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Roundup-Ready lettuce promising, awaits consumer nod

(Monday, Dec. 16, 2002 -- CropChoice news) --

Western Farm Press: The outlook for glyphosate-tolerant lettuce is promising, but development is on hold, pending consumer acceptance of genetically-modified crops, according to Kai Umeda, University of Arizona Cooperative Extension agent at Phoenix.

Although he had no trials on the practice in 2002, he said his trials in 2000 and 2001 at Yuma showed season-long weed control of Roundup with the Roundup-Ready lettuce cultivar, Raider, was superior to the conventional practice of using the herbicides Kerb and Prefar in pre-emergence soil applications.

Hand hoeing costs, he said, were minimal for the Roundup-Ready plots treated at the two-leaf and four-leaf stages. "Optimum timing was between the two-leaf and six-leaf stages, or about the equivalent of typical thinning time."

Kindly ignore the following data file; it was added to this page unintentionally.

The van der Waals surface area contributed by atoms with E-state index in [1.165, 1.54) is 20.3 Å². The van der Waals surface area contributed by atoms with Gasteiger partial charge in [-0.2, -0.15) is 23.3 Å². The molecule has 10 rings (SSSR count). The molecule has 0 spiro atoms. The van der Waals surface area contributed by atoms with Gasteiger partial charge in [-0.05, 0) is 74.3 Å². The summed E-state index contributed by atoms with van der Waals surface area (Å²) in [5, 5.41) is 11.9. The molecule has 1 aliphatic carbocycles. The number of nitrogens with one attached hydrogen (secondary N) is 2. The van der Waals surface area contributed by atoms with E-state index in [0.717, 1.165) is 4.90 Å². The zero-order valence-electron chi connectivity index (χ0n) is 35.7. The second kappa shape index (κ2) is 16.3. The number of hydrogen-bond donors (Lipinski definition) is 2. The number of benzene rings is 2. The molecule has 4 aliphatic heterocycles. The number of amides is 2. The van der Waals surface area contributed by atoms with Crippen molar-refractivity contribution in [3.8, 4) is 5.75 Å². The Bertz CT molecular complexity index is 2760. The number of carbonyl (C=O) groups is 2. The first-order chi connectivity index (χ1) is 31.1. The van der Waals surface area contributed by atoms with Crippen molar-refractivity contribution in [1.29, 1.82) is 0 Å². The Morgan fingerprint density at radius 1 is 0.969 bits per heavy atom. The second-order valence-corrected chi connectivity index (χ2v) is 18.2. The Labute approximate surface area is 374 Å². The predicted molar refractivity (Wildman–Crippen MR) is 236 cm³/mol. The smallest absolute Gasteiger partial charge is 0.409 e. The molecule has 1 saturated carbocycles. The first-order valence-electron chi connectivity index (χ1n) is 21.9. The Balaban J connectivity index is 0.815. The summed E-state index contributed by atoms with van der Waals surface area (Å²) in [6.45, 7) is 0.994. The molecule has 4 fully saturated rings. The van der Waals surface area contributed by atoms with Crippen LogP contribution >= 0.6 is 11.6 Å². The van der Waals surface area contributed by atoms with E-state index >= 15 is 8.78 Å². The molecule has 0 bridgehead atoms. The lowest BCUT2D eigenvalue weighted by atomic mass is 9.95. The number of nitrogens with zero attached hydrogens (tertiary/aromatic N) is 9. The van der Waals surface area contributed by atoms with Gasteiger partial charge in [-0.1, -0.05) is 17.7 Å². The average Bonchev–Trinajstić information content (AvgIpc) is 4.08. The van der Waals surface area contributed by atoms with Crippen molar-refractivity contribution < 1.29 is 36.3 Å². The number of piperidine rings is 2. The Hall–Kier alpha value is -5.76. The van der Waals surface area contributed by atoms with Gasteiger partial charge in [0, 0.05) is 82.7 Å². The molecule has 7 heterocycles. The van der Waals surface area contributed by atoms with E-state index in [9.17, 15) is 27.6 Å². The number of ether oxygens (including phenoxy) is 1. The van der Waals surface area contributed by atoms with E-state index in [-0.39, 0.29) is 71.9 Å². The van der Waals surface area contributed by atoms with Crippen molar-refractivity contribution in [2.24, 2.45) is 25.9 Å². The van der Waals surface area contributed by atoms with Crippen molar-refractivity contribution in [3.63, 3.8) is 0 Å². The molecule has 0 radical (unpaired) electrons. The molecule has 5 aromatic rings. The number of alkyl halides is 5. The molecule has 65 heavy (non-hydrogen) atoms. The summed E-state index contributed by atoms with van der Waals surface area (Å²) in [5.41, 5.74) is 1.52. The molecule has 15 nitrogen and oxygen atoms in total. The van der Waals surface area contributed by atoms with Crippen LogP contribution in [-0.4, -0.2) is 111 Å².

Treatments applied at the two- or four-leaf stages required the least amount of hand weeding and yielded the highest fresh weights. Treatment at those times gave nearly total control of major weed pests, common purslane, nettleleaf goosefoot, cheeseweed, and sprangletop. Applications at the six- and eight-leaf stages were less successful on common purslane.

The project, however, is presently on hold because consumers and restaurant operators have not yet accepted the concept of genetically-modified crops. "If this were approved, it would make weed control in a lot of our crops much simpler," he said.

Umeda spoke at Yuma during the recent Desert Crops Workshop sponsored by Western Farm Press, University of Arizona Cooperative Extension, and University of California Cooperative Extension.